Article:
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The Minority Report | Ashley Kim

Photo Credit: Bobby Jones

Between close scores and—my personal favorite—Tom Brady getting sacked, Super Bowl 52 was not a boring game, by any means. The Eagles put up a good fight and came out victorious with a much-deserved win, proving that sometimes the best way to be viewed is as an underdog.

Like many Denver viewers, the only team I was rooting for was anyone but the Patriots. I wasn’t too invested in the game and although I always appreciate a great one, I was mostly looking forward to the halftime show.

Considered to be one of the biggest performances an artist will ever give in their career, the Super Bowl halftime show is always expected to be extravagant. This year’s halftime show featured none other than “nipplegate” perpetrator himself, Justin Timberlake.

In 2004, Justin Timberlake and Janet Jackson performed at the halftime show. At the end of their performance, Timberlake ripped off a piece of Jackson’s industrial style top, exposing her entire right boob.  Thus, nipplegate was born.

N*Sync was my first love, so it was difficult for me to come to terms with this entire situation. I was only eight years old when this happened, but I still remember being utterly shocked.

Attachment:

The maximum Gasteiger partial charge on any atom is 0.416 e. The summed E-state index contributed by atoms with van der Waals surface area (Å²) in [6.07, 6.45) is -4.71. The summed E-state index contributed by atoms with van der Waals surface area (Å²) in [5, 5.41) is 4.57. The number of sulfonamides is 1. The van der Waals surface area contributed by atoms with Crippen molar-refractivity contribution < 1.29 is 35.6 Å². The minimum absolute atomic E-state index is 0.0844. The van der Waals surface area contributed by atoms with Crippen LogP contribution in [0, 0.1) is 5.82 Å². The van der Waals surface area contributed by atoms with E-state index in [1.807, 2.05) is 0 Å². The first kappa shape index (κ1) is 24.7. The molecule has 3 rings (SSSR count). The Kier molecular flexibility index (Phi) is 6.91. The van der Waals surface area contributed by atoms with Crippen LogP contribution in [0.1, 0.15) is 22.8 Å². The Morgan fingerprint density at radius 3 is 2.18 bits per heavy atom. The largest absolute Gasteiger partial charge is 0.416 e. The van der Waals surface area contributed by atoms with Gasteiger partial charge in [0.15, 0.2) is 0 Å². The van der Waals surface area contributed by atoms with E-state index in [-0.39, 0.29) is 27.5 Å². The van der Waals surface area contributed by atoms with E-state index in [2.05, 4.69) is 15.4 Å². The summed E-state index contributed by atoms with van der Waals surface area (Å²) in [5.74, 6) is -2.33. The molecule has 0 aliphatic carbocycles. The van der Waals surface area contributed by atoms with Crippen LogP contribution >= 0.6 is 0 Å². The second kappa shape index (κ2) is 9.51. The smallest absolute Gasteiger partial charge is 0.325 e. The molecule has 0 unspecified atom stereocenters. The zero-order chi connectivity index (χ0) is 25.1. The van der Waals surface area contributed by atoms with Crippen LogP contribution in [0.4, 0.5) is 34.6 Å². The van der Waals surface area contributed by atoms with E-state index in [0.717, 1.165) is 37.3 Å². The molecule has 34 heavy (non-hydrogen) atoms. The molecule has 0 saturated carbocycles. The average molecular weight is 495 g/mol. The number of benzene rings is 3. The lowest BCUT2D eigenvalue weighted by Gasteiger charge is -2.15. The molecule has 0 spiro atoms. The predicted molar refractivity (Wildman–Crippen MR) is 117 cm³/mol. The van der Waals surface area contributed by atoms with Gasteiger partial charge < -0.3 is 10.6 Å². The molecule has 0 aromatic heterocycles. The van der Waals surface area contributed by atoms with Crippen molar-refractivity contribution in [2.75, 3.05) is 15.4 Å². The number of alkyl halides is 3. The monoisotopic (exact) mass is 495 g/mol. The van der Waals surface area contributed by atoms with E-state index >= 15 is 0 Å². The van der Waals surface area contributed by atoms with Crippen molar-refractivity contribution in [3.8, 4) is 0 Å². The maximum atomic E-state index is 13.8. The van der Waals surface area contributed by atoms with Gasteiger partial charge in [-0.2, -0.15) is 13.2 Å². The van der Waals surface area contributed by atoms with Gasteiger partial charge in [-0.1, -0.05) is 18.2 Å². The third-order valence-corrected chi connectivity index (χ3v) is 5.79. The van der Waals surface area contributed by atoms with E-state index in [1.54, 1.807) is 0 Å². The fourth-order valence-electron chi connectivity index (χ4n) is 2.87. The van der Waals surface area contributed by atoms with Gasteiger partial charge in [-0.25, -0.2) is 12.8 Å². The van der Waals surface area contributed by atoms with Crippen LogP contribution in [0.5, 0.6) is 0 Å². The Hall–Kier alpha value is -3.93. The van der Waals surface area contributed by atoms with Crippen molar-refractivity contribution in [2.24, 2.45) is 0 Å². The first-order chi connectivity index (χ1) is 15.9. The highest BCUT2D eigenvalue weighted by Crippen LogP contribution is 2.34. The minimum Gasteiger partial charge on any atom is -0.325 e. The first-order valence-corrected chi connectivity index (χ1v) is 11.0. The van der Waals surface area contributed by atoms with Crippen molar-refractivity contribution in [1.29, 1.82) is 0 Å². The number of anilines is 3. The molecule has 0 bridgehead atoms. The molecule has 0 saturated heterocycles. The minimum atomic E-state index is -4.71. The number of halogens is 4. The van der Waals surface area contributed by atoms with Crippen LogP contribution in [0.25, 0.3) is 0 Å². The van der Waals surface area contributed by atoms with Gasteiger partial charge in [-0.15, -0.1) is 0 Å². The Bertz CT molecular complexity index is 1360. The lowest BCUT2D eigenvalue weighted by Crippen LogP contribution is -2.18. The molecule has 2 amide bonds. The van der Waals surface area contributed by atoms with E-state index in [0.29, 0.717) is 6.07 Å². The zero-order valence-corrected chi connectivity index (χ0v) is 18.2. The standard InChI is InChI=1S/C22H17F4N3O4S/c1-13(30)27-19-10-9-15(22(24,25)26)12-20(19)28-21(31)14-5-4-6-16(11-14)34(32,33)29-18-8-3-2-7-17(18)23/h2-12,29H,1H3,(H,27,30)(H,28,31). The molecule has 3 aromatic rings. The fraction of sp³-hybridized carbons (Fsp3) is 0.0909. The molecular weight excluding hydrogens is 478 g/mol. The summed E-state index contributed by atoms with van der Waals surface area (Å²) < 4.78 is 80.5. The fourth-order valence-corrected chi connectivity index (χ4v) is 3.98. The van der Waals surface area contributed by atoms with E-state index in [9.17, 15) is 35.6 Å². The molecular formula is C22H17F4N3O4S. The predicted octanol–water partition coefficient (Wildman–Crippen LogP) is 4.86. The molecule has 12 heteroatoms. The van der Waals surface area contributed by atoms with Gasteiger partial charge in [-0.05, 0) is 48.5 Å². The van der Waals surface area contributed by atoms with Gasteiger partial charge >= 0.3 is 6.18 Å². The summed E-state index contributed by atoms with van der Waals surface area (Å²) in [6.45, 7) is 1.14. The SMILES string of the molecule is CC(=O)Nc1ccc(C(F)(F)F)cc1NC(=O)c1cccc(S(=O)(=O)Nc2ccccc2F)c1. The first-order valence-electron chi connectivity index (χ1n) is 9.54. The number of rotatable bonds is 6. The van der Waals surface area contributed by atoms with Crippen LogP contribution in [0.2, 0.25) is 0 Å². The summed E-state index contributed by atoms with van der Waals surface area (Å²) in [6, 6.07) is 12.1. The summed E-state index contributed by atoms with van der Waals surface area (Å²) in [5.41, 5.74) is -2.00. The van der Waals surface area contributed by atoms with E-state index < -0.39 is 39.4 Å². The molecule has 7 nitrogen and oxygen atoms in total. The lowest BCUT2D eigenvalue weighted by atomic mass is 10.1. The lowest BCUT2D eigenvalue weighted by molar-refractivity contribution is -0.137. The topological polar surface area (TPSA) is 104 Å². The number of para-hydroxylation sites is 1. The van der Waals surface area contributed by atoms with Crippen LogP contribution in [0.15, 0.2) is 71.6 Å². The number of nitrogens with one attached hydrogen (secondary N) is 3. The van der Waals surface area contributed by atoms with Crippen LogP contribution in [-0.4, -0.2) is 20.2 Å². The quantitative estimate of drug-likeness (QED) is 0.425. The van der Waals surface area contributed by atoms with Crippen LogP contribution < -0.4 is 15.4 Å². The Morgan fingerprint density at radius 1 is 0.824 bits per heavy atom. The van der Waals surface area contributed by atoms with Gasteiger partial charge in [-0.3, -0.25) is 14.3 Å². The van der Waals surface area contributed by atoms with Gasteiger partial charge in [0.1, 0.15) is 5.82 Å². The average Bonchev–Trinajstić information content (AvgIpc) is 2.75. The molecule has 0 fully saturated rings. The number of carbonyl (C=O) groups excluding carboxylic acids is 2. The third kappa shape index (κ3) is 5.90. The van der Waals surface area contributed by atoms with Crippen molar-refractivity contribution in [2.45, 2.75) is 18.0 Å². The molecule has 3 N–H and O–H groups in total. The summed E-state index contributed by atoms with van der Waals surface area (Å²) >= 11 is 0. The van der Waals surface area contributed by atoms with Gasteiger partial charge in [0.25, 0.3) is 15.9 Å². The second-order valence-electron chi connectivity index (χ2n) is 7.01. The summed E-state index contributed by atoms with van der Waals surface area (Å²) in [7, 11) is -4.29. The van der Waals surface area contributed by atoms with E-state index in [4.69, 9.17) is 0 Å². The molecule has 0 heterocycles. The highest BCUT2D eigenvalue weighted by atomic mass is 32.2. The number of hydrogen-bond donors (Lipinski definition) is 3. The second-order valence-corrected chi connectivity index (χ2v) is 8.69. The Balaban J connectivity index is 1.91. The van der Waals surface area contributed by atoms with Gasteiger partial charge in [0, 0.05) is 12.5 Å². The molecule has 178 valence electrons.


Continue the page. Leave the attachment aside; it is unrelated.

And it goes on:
As I’ve grown, I’ve become angrier with Timberlake, especially since learning that the entire  bit was rehearsed many times. The intention was to expose the bra Jackson was wearing underneath her top—definitely not her entire boob.

I was expecting an extravagant halftime show—one that would make me feel better about Timberlake’s hand in exposing Jackson to the world. But, his halftime show was dismal. And for me to think that this performance could redeem him was sad. He even threw in a disappointing tribute to Prince.

All this to say that him being chosen for the show makes a huge statement about our attitude towards men—that even when they expose a woman on national television, they can be forgiven, and the woman has to live with the shame of it. This seems inappropriate, especially in the midst of the Me Too and Time’s Up movements.

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